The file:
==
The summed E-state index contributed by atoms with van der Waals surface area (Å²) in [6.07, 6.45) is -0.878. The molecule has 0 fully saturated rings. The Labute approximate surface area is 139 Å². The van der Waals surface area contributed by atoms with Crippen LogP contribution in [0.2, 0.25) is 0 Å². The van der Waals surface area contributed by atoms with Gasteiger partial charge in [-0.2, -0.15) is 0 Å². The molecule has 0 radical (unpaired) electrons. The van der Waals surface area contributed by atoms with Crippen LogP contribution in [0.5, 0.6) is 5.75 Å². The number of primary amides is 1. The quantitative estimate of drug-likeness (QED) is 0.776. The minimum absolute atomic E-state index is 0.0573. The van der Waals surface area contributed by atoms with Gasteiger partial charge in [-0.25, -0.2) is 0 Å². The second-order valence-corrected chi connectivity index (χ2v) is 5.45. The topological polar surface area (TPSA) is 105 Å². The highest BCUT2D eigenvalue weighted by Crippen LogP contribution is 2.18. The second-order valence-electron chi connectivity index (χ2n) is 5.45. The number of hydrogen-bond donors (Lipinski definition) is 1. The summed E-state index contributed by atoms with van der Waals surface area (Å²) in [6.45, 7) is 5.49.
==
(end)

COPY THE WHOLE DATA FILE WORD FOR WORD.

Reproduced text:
The summed E-state index contributed by atoms with van der Waals surface area (Å²) in [6.07, 6.45) is -0.878. The molecule has 0 fully saturated rings. The Labute approximate surface area is 139 Å². The van der Waals surface area contributed by atoms with Crippen LogP contribution in [0.2, 0.25) is 0 Å². The van der Waals surface area contributed by atoms with Gasteiger partial charge in [-0.2, -0.15) is 0 Å². The molecule has 0 radical (unpaired) electrons. The van der Waals surface area contributed by atoms with Crippen LogP contribution in [0.5, 0.6) is 5.75 Å². The number of primary amides is 1. The quantitative estimate of drug-likeness (QED) is 0.776. The minimum absolute atomic E-state index is 0.0573. The van der Waals surface area contributed by atoms with Gasteiger partial charge in [-0.25, -0.2) is 0 Å². The second-order valence-corrected chi connectivity index (χ2v) is 5.45. The topological polar surface area (TPSA) is 105 Å². The highest BCUT2D eigenvalue weighted by Crippen LogP contribution is 2.18. The second-order valence-electron chi connectivity index (χ2n) is 5.45. The number of hydrogen-bond donors (Lipinski definition) is 1. The summed E-state index contributed by atoms with van der Waals surface area (Å²) in [6.45, 7) is 5.49.